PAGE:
State Insurance Commissioner Ricardo Lara Should Stop All Auto Insurance Rate Increases During Pandemic, Says Consumer Watchdog

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Los Angeles, CA – Consumer Watchdog today called on Insurance Commissioner Ricardo Lara to suspend all increases in auto insurance rates through September 1, or the termination of shelter-in-place restrictions, whichever comes later.

Read the letter to the Insurance Commissioner Ricardo Lara.

Californians are not driving due to COVID-19 stay-at-home orders, and accidents had been reduced by at least half as of April 11, according to a UC Davis report.  A bulletin issued by Insurance Commissioner Lara on April 13 ordered auto insurance companies to refund premiums to consumers to reflect this reality for March and April.

However, at least 21 California auto insurance companies are still requesting rate increases, according to the Department of Insurance’s website ( Consumer Watchdog has objected to four of these increases – those requested by Farmers, Mercury, Cal Auto, and Esurance prior to the pandemic. Los Angeles-based Farmers is seeking a rate hike that would require essential workers during the crisis – including police officers, firefighters, nurses, grocery and warehouse workers – to pay more for auto insurance than most other drivers. Mercury Insurance Company, headquartered in Los Angeles, was also asking for increases that would hit blue collar workers hardest. On Monday Mercury agreed not to pursue a rate increase at this time.

“Refunds and rate increases are incompatible.  At this unprecedented and calamitous moment in our history, you have the opportunity and responsibility to take decisive action to protect California’s consumers,” wrote Harvey Rosenfield, the author of insurance reform Proposition 103, Carmen Balber, Consumer Watchdog executive director, and Pamela Pressley, senior staff attorney for Consumer Watchdog, in a letter to the Commissioner. “Indeed, California law requires an immediate moratorium on increases.”

The group’s letter noted that current rates were set “based on pre-pandemic projections of accidents, losses and claims that obviously do not reflect the unprecedented shutdown of virtually all economic activity in the state.” As a result, current rates are likely excessive under Proposition 103, California’s voter approved insurance law, which states: “No rate shall be approved or remain in effect which is excessive, inadequate, unfairly discriminatory or otherwise in violation of this chapter.”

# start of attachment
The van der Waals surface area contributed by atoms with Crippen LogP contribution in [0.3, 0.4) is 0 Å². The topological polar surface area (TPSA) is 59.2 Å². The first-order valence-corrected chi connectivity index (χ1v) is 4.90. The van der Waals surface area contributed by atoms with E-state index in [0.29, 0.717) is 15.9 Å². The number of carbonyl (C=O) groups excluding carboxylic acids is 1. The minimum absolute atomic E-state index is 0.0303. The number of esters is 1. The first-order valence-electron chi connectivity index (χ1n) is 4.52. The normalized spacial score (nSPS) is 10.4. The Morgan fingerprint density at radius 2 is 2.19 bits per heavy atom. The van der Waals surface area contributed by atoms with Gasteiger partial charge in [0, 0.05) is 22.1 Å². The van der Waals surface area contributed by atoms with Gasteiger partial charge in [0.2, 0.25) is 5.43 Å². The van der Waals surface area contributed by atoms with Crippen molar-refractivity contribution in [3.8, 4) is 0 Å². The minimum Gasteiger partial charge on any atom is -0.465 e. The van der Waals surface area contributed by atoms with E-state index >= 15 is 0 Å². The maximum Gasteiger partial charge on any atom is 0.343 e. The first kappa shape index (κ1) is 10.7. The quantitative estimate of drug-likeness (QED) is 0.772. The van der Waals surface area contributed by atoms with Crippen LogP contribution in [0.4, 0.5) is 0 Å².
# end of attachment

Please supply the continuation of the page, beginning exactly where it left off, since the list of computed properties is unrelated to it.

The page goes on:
The Commissioner’s order last week requiring all auto insurance companies to issue California drivers premium refunds for March and April would be meaningless if new rate hikes are approved, the nonprofit public interest organization told the Commissioner: “You cannot simultaneously order premium refunds to consumers – a move that is justified because people are driving fewer miles and existing rates are likely excessive – and also approve rate increases.”

Consumer Watchdog urged the Commissioner to freeze rates at least through September 1, or upon lifting of the stay-at-home restrictions, whichever comes last: “By that time, we will have a better understanding of the longer term impact on California’s economy, and the change in insurance claims and losses that are likely to result from motorists staying at home and/or driving less due to the COVID-19 crisis. With that information, the Department will be able to order the appropriate rate relief as required by Proposition 103.”

Read Consumer Watchdog’s letter objecting to Farmers’ application for rate increases.

Read Consumer Watchdog’s letter objecting to Mercury’s application for a rate increase.

Read more about Proposition 103.


Harvey Rosenfield
Harvey Rosenfield
As Consumer Watchdog's founder, Harvey Rosenfield is one of the nation's foremost consumer advocates. Trained as a public interest lawyer, Rosenfield authored Proposition 103 and organized the campaign that led to its passage by California voters in 1988 despite over $80 million spent in opposition (still a record).

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